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to the Second NWO Internationalization Workshop, Lady Margaret Hall, Oxford

Hagit Amirav


The title of the first workshop in the series, held just a few months ago in December, was “New Themes, New Styles in the Eastern Mediterranean (5th-8th Centuries): Jewish, Christian and Islamic Encounters”. While we purposely and cautiously refrained from any reference to “genres” and opting instead for the milder and much more accurate, Cameronian, “styles and themes”, it became quite clear to the participants that the word “new” may also pose not a few problems. To begin with, there is no literary style of which it can be said that it stood on its own: biblical exegesis, for example, can be found in a wide range of literary contexts and frameworks: commentaries, homilies, collections of questions and answers, catenae, chronicles, and historical narratives.  When we speak of “styles” we are often forced to describe their fusion.

Trying to isolate  styles and themes which are really and truly “new” can also be a problem. Catenae and florilegia, for example, have always been around and we can hardly say with any degree of precision that there was anything “new” about them. Similarly, themes which have been circulating in the literary reservoir of Christians for centuries, kept popping up in different contexts, albeit, as we have also seen, in different degrees of intensification.

Similar problems present themselves when we are trying to define more precisely what can or cannot  pass for “literature” and similar other slippery concepts which we are bound to come across whenever we read texts and try to make sense our of them.

Coming back to this workshop, here too, we learn that our chosen  themes, apocalypticism and eschatology, are represented in all the literary vessels known to the authors and thinkers who operated throughout the Greek East in the period under discussion. Again, we are not able to clearly associate the themes of the “end of times” and “salvation” with any specific literary “style”. As we have seen, these themes are everywhere: questions and answers, homilies, commentaries, historical accounts, midrashim, and unsurprisingly, in forms of practical magic, such as celestial letters.

Time frames are also a complicated issue. For this set of workshops, we have purposely chosen a period which featured dramatic historical developments, and more specifically, the military advancements of Persians and Arabs into Christian-ruled territories, but also plagues, famine, and the occasional natural disaster.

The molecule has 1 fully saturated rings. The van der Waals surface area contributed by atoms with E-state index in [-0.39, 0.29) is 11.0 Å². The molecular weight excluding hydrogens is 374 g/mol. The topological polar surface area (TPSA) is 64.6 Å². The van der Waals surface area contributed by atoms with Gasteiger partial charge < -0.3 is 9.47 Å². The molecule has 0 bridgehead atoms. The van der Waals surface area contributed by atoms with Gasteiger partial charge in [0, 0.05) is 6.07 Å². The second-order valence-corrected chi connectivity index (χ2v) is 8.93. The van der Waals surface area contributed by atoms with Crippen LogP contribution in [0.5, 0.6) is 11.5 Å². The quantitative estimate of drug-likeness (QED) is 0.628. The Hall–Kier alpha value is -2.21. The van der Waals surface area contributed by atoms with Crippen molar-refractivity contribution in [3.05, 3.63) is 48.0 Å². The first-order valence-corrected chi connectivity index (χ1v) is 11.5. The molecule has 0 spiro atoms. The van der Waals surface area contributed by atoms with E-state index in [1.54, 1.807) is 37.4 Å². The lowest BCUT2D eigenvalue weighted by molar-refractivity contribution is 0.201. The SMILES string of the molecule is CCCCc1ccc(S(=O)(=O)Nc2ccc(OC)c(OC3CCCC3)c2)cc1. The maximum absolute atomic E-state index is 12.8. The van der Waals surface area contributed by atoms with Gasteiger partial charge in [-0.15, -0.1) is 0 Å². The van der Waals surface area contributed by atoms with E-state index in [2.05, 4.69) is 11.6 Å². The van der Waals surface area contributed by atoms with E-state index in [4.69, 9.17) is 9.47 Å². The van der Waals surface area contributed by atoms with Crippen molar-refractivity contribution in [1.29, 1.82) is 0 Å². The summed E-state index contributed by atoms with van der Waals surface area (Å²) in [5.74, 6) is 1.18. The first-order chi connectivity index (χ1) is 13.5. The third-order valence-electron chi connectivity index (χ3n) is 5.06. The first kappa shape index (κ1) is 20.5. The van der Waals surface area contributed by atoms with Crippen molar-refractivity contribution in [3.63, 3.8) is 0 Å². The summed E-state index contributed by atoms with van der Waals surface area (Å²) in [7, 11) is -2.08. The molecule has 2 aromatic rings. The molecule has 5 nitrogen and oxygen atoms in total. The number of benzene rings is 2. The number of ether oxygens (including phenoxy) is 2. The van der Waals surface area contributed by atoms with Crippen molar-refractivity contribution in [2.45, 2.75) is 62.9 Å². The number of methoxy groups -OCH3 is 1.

It might be safe to say and also logical to assume that in the face of peril and in the specific context of Christianity being an active carrier and promoter of the messages of salvation and redemption, that peril and discomfort would intensify the recourse to apocalyptisicm and eschatology. In fact, no paper read in this workshop testifies to the contrary. In two cases, however,   as shown by Ab de Jong and Robert Thomson, who pointed to tendencies to supress apocalypticism or at least, to scale down its dramatic overtones, we see that apocalypticism flourished in very specific mental and geographical climates and that an “apocalyptic” mentality could be present in one region and more supressed in another region.  And we could also add that Islamic apocalypticism flourished against the background of success, rather than failure – a fact which puts to the test the asscotion of apocalypticism with emotions of fear and threat.

This last statement, which you are welcome to challenge, raises an important question which should have, perhaps, been raised at the very beginning of our discussion: why apocalypticism; what was the societal function of apocalyptic and eschatological messages; what triggered the further elaboration of apocalyptic discourses and rhetoric?

As we have seen throughout the workshop, these questions are not at all easy to answer. Again, the period of our study was dramatic and must have provided ample scope for apocalyptic sentiments, when Christians became hunted rather than hunters, ruled, rather than rulers. However, we must not forget that Christians promoted and entertained apocalyptic and eschatological discourses also in periods of relative comfort. What was the function of these discourses then? In order to get an answer, we may have to take Christian theology into account and understand, as has been mentioned by Averil Cameron, that apocalypticism was also an expression of belief in Divine Providence and more positive and optimistic mind sets.

The most important contribution of this workshop to a beter understanding of the function of apocalyptic and eschatological discourses lies, I think, in the multiple answers given to the questions mentioned above. Yannis Papdogiannakis highlighted the pastoral, comforting  function of eschatology, where a frightened or at least, less confident community, an emotional community, found itself in search of answers. Lutz Greisinger stressed the function of this type of discourse as a boundary marker and as a means of singling out of specific groups, e.g. Jews, and other “oethers”. In a few occasions, we see, calamities and potential calamities were used to inspire a moral renaissance (so, with the focus pointing inward, to personal eschatology) and in other cases, the finger was pointed at alienated groups as a means of strengthening a sense of communal identity.